Despite having driven past The Old Manor Hotel, Lundin Links, many times over the years, I had never eaten there. I confess to having been a little put off by the modern banqueting suite, partly obscuring the roadside view of the traditional gray stone manor house, and the signage referencing the hotel’s wedding and conference trade.
My Granny was a piano accompanist for silent movies in the 1920s and while I inherited some musicality through the generations, one specific gene missed me. That is the skill to accompany through improvisation. You can’t be taught it as it’s an instinctive art and I envy and applaud those who can.
It started with a “B” and ended with a “C” but a whole alphabet of superlatives could be attributed to the performance of pianist Richard Goode at his recital in the Perth Concert hall on Sunday. Excellent, intuitive, inspired, masterful. All these perfectly fit the bill.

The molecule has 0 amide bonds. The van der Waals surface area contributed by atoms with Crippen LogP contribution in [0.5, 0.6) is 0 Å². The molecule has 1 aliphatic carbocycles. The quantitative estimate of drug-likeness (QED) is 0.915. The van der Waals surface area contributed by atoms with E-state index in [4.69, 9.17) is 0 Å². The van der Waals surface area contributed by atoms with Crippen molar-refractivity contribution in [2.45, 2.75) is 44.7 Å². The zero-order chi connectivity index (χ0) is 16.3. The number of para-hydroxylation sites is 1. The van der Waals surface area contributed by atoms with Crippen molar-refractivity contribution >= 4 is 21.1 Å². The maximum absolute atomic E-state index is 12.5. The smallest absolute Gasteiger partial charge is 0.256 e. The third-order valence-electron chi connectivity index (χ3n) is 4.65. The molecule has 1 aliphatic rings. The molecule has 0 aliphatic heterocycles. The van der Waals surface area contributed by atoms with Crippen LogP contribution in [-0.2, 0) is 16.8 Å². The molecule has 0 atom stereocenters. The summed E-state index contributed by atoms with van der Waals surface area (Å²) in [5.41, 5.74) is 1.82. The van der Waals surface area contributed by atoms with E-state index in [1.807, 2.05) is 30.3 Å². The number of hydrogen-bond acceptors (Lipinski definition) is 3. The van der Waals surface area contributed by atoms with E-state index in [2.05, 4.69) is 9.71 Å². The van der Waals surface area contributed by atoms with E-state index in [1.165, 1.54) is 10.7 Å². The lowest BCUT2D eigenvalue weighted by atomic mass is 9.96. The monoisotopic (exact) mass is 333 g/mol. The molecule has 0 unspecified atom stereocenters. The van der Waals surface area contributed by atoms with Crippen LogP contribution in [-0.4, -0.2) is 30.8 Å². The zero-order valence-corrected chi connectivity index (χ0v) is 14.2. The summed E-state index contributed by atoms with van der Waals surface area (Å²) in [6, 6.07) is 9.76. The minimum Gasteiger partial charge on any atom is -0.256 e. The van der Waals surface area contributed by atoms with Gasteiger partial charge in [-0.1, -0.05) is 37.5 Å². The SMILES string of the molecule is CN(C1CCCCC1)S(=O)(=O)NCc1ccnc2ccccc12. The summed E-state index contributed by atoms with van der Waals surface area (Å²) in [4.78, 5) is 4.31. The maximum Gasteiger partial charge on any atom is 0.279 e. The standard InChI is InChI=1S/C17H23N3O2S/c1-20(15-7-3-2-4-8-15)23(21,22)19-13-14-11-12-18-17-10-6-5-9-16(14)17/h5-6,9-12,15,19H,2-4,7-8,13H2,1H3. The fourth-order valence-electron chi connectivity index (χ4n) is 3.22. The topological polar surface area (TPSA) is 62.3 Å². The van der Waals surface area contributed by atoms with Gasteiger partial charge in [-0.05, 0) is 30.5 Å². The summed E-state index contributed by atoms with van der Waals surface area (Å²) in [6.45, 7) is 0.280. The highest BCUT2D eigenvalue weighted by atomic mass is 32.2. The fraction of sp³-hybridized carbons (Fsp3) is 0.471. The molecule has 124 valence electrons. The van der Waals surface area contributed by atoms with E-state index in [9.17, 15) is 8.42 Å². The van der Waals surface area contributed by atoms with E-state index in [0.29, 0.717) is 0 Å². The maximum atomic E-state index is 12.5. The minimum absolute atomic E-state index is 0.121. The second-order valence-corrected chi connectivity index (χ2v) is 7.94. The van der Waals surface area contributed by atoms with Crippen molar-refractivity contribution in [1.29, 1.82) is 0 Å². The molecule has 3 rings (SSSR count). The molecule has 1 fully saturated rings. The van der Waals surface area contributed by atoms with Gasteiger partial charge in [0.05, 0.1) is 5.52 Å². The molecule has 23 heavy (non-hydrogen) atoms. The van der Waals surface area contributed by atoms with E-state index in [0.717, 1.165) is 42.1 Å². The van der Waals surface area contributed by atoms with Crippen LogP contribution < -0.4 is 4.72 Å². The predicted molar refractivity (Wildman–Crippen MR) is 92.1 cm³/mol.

Wagner at his most romantic, Schumann at his melodic best and Beethoven up to his cheeky inventive self. What’s not to like?
I used to advocate a change of format for the Royal Scottish National Orchestra’s Christmas concert but realised that the Snowman was there for keeps, fixed in stone in the RSNO annual programming.
Gather all the members of any family together in one house and there’s bound to be friction. Turn up the heat a notch or two and there may even be fireworks.